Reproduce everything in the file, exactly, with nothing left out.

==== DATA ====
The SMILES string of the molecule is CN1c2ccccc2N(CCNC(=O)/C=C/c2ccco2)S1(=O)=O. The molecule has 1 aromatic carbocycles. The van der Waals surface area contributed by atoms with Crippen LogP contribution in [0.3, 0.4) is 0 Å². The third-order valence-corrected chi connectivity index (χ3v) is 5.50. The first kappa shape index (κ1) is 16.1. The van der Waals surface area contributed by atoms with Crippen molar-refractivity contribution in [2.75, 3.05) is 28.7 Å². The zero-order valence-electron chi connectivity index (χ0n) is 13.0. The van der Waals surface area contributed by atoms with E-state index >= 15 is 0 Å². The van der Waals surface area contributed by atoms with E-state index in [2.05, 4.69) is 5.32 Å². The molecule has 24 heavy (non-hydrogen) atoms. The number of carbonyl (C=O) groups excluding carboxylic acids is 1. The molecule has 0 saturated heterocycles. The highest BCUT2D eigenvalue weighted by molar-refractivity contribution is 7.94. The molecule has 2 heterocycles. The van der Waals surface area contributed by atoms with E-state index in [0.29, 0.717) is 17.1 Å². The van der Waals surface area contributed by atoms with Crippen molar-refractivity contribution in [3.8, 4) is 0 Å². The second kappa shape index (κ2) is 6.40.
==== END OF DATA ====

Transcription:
The SMILES string of the molecule is CN1c2ccccc2N(CCNC(=O)/C=C/c2ccco2)S1(=O)=O. The molecule has 1 aromatic carbocycles. The van der Waals surface area contributed by atoms with Crippen LogP contribution in [0.3, 0.4) is 0 Å². The third-order valence-corrected chi connectivity index (χ3v) is 5.50. The first kappa shape index (κ1) is 16.1. The van der Waals surface area contributed by atoms with Crippen molar-refractivity contribution in [2.75, 3.05) is 28.7 Å². The zero-order valence-electron chi connectivity index (χ0n) is 13.0. The van der Waals surface area contributed by atoms with E-state index >= 15 is 0 Å². The van der Waals surface area contributed by atoms with E-state index in [2.05, 4.69) is 5.32 Å². The molecule has 24 heavy (non-hydrogen) atoms. The number of carbonyl (C=O) groups excluding carboxylic acids is 1. The molecule has 0 saturated heterocycles. The highest BCUT2D eigenvalue weighted by molar-refractivity contribution is 7.94. The molecule has 2 heterocycles. The van der Waals surface area contributed by atoms with E-state index in [0.29, 0.717) is 17.1 Å². The van der Waals surface area contributed by atoms with Crippen molar-refractivity contribution in [3.8, 4) is 0 Å². The second kappa shape index (κ2) is 6.40.